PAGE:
managers of equal status need to make a decision or reach an agreement. Examples include
researchers from chemistry and physics laboratories seeking an appropriate study design,
engineering and marketing departments agreeing on a product development schedule, primary care
physicians and specialists finding a suitable test or procedure for a patient, manufacturing and sales
departments developing a policy for rush orders, and so on.
Conflict Management and Cross-Disciplinary Teams
A confronting mode also can be appropriate in a setting with cross-disciplinary teams. Indeed,
the work of these teams can be helped or hindered by the way the conflict management process is
designed and managed, as well as by how it fits with other managerial activities. For example, in a
hospital, the potential for successful conflict management with a team is greatly enhanced if the
organization’s culture accords credibility to the team’s non-physician members. Moreover, if the
motivation process provides the appropriate rewards and recognition for good conflict management,
individuals will be more inclined to provide input to the team effort, and their input is likely to be
given greater weight in the discussions. Otherwise, a team may be cross-disciplinary in name only.
Additionally, when cross-disciplinary teams are used, the mode of conflict management must
be appropriate to the kind of conflict that will be generated. If teams are not given sufficient time to
discuss and resolve their differences by the confronting mode, for example, decision-making is
likely to be dominated by one or more individuals who make their influence felt by either a
unilateral or forcing mode.
7
Paul R. Lawrence and Jay W. Lorsch, “New Management Job: The Integrator,” Harvard Business Review,
November-December, 1967.
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Exhibit 2. Modes of Conflict Management
Mode
Characteristics
Uses
Avoiding
Substantive issues are not
brought out into the open
Useful if interpersonal friction is so
severe that improved understanding of
the issue will not lead to resolution;
however, may lead to many decisions left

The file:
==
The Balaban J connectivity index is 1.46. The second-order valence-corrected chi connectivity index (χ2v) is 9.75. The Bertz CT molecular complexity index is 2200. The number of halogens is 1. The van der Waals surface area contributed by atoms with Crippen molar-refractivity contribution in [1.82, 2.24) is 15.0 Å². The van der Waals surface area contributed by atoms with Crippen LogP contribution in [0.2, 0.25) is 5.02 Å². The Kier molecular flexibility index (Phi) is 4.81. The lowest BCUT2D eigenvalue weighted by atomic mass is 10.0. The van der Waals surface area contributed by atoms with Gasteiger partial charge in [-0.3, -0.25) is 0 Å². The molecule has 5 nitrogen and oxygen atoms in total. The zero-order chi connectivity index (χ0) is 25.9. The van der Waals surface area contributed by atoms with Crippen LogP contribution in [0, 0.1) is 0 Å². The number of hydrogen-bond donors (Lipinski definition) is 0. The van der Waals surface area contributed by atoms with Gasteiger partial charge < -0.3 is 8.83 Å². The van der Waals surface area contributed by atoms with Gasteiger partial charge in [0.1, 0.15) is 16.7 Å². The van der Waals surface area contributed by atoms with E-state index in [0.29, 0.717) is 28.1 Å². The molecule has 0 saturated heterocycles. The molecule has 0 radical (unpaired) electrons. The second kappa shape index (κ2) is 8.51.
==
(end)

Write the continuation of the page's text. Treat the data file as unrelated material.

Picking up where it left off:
open and worsening organizational
performance.
Smoothing
The issues are raised, but are
Similar to avoiding, both of which are
not discussed to the point of
indications that there are differences that
making a decision. Differences are not being discussed
among the participants frequently
are ascribed to personalities
Unilateral
A manager makes a decision
independently depending on
how he/she sees fit. Sometimes
the manager seeks to fully
understand the issue, and
sometimes not.
Usually better than avoiding or
smoothing in that a decision gets made,
and it usually gets made quickly.
However, the decision may have adverse
effects on those organizational units that
were not consulted.
Forcing
Issues are raised and discussed,
but one party uses power to
attain the approach that he/she
feels is best.
If decision maker has the most relevant
perspective, this mode might result in the
best decision with the least amount of
effort. However, the mode may mean that
some decisions get made without all relevant information in hand or with bias toward the interests of the decision-maker.
Confronting
Issues are raised, the parties
mutually explore them and seek
the most favorable solution,
using all relevant information.
Has a high potential for reaching a
quality decision, especially if organizational goals are used to frame the
discussion. Can be time consuming and
emotionally draining, however
Bargaining
Similar to confronting, but the
parties each give up something
in an attempt to reach a compromise that is acceptable to all.
May be useful for resource allocation
decisions where a zero-sum game is at
work, but tends to limit information
sharing and openness in a discussion.
Source: Martin Charns8
GENERATING CONFLICT
There are many forms of conflict other than organizational, including grievances, disputes, and
“tense situations,” as well as plain old interpersonal conflict. In addition, conflict management is a
tricky concept because some of the terminology associated with it can be subjected to different
interpretations. “Confronting,” for example, is seen by many as quite pejorative when, in fact, it
simply refers to two or more people airing their views openly and together in a problem-solving
mode.
The topic of conflict management also is slippery because it involves people, who cannot be
directed and controlled easily. As a result, theories of conflict management are constantly evolving.
Indeed, some years ago, Harvard Business School Professor Charles Christenson challenged
8
Martin Charns, op. cit.
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L&L’s thinking, arguing that their normative advice was backwards.9 He suggested that designing